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Low quality diets are a leading risk factor for poor nutrition and health throughout the world. However, despite the strong relationship between diet and health, there are important gaps in data on food and nutrient intake. The World Health Assembly does not have diet-related global nutrition targets, and the Sustainable Development Goals do not have harmonized metrics to track changes in global diets and their health and environmental impacts. There is a lack of consensus on indicators that would be valid for use in varied contexts for global monitoring of diet quality. Examples of diet quality metrics include the Minimum Diet Diversity (MDD) for children, Minimum Diet Diversity for Women (MDD-W), Global Dietary Recommendations Score (GDR Score), and the Global Diet Quality Score (GDQS), among others.

USAID recognizes that their Mission and implementing partner staff need tools to be able to adequately measure gaps in food and nutrient intake to inform the design of programs and activities to improve diets. Data on diet quality are important to understand dietary trends, create awareness about diet quality issues, and inform policies and programs to improve diets and health outcomes. However, Mission and implementing partner staff may find it challenging to identify the right tools to assess population food and nutrient needs or monitor and evaluate activities, or use existing tools and guidance without expert assistance. This has resulted in a gap in the information available to design activities that support healthier diet intake. USAID needs to monitor diet quality in its programs and assess if and how programs are positively influencing diet quality in areas where its programs are operating.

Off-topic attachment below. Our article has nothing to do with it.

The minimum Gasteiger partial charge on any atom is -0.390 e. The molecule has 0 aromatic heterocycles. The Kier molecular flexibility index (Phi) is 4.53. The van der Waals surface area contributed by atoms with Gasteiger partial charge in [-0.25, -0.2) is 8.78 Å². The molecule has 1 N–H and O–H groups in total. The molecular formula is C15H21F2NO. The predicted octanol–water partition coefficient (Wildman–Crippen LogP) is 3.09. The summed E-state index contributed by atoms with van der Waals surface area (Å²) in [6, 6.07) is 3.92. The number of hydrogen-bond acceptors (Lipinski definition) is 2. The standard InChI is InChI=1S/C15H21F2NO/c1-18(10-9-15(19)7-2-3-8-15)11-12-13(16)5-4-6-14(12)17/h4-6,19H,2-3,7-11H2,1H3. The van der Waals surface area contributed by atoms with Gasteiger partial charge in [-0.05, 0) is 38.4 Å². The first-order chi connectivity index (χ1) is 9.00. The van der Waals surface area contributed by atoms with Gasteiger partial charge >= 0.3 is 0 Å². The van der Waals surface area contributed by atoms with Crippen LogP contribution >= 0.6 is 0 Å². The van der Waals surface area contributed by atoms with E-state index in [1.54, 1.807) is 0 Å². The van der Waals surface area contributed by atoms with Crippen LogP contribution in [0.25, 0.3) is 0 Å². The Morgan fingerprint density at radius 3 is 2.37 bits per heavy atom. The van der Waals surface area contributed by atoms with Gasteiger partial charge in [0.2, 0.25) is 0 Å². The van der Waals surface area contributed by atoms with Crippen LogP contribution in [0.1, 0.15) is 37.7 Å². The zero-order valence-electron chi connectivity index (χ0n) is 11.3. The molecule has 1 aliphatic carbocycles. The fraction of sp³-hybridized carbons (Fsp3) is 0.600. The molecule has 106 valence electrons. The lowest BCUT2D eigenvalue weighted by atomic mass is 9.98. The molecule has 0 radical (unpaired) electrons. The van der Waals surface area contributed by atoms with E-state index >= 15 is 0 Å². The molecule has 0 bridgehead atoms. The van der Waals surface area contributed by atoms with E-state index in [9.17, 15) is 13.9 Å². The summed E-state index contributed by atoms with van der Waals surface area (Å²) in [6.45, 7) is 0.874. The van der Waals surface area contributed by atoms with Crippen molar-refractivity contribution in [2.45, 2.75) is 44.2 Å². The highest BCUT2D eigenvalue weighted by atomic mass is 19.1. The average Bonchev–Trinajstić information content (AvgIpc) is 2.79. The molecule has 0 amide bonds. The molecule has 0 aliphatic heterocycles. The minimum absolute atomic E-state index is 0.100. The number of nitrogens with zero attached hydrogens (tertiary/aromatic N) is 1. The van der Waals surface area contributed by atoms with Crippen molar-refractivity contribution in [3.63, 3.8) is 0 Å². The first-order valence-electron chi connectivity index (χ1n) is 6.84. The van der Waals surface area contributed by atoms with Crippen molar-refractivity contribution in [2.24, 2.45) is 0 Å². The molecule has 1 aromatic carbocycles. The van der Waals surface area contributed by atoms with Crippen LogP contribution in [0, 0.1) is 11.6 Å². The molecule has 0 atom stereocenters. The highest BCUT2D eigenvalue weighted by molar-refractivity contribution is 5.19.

Learning, Evidence, and Measurement

USAID Advancing Nutrition is involved in several activities to support learning, evidence, and measurement of diet quality for a range of population groups including women, children, and families. Many of these efforts are cross-team and multi-sectoral technical initiatives. While much of the diet quality work on the project is led by the Food Systems team, the project's Monitoring, Evaluation, and Learning (MEL) also team contributes to advancing measurement methods for diets and nutrient intake.

USAID is an active member and USAID Advancing Nutrition a key supporter of the diet quality working group of the WHO/UNICEF Technical Expert Advisory group on nutrition Monitoring (TEAM), a group formed to advise on improving the quality of nutrition monitoring efforts at all levels. The project has supported efforts to convene top experts and stakeholders on the topic of the measurement of healthy diets to start to build consensus on global indicators of diet quality, namely the WHO/UNICEF TEAM and FAO Technical Consultation on Measuring Healthy Diets held in May 2021. The project is also working on an inventory of available diet assessment tools for USAID Mission staff and implementing partners to identify the most suitable methods, metrics, and tools for measuring diet quality. We have conducted novel analysis of existing data in Malawi to estimate micronutrient adequacy and model food fortification interventions. These efforts help inform large-scale food fortification for urban and rural households vulnerable to malnutrition. In addition, the MEL team is supporting an analysis to assess the degree to which the diet quality questionnaire national-level sentinel food lists capture foods commonly consumed among sub-national populations in different countries. The team is also supporting work in other project focus area, such as the Social and Behavior Change (SBC), bolstering efforts to promote healthy diets among specific groups, such as women. To access a list of high quality SBC resources on women’s healthy diets, visit this page

Activities

Browse a selection of 1 activities from this Focus Area technical team.

Women checking food at the market

Using Household Consumption and Expenditure Survey Data to Better Understand Food Consumption and Micronutrient Intake

Eating a healthy diet helps to protect health and prevent noncommunicable diseases like diabetes and heart disease.